Australia Takes First Step to Foreign Investment in Qantas
Plans by Australian flagcarrier Qantas to cut 5,000 jobs and curb its fleet expansion in response to record losses appear to have spurred the country’s politicians to act on long-standing demands to reform rules governing ownership of the struggling airline. The Qantas Sale Amendment Bill, which serves to repeal part of the Qantas Act and effectively removes restrictions on foreign ownership and stipulations affecting Qantas’ business operations, passed in the Lower House of the Australian parliament on Thursday by a vote of 83 to 53. But the reforms still face futher political obstacles.
Australian Prime Minister Tony Abbott, who made good on a March 3 promise to introduce the legislation, is now urging Qantas to lobby members of parliament from parties opposed to the amendment to support the proposed changes. Three political parties—the Labor Party, the Greens and the Palmer United Party—all remain fiercely opposed the amendment. Independent senator Nick Xenophon, who has criticized Qantas’ management team for the carrier’s financial woes, also opposes the bill while Democratic Labor Party Senator John Madigan contends that the amendment will result in further job loss.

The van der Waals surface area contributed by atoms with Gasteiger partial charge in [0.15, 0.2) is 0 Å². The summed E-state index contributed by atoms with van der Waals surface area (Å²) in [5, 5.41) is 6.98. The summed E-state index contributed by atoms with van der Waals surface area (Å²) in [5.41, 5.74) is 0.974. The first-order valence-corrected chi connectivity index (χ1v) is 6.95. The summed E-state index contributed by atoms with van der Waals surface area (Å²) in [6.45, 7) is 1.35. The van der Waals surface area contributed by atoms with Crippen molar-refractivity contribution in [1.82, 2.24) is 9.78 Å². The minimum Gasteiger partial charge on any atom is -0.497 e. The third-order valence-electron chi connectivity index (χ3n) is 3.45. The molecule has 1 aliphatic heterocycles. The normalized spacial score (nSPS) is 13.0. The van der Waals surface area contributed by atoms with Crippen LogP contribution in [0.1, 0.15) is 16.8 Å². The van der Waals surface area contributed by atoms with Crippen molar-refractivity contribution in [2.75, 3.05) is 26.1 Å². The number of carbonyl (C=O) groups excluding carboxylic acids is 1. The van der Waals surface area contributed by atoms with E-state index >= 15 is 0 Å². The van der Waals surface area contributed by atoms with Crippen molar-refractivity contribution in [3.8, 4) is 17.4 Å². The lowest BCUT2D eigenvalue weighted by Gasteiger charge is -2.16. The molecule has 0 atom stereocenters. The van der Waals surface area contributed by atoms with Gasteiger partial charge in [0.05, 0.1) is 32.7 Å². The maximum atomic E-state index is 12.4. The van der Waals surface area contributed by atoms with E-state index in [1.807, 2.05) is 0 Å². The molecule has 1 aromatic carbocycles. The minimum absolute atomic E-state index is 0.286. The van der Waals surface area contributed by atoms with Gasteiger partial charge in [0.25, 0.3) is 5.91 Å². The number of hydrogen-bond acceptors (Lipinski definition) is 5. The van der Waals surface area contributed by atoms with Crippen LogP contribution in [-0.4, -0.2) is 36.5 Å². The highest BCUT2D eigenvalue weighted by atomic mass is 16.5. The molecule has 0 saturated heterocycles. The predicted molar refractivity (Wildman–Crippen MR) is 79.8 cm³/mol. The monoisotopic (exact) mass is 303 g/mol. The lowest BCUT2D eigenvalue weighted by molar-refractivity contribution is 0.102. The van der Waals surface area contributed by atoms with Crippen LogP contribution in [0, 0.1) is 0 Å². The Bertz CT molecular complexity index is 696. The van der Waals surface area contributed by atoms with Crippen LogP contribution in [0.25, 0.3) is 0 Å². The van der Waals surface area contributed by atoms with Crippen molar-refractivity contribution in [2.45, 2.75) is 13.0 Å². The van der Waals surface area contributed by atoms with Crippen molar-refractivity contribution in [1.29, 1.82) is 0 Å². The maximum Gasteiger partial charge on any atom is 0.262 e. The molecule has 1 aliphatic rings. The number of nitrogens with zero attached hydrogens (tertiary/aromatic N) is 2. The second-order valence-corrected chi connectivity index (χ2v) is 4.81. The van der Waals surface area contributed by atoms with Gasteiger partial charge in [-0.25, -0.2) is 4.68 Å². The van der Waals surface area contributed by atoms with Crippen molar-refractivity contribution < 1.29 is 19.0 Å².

The bill, which likely won’t reach the Senate until July, comes a day after Qantas CEO Alan Joyce declared that “Qantas is a very healthy airline.” The comment stands in stark contrast to Joyce’s position last November, when he reported that the airline would likely fail without government intervention or a since rejected debt guarantee. Joyce now contends that a $2 billion cost reduction strategy announced on February 27 would ensure the airline’s profitability. Under the three-year cost reduction plan the airline will cut 5,000 jobs and sell or defer delivery of 50 aircraft. Qantas announced the cuts alongside an underlying pre-tax loss of $225 million for the six-month period ending December 31.
Qantas has long maintained that the Qantas Sales Act, introduced upon the airline’s privatization in 1992, has substantially hindered its growth. The Act imposes strict limitations on foreign ownership of Qantas. Any single foreign investor can take no more than a 25-percent stake in Qantas, foreign airlines can hold no more than 35 percent of total Qantas shares and total foreign holdings cannot exceed 49 percent. Qantas argues that Virgin Australia does not face similar foreign ownership restrictions, thereby creating a competitive imbalance.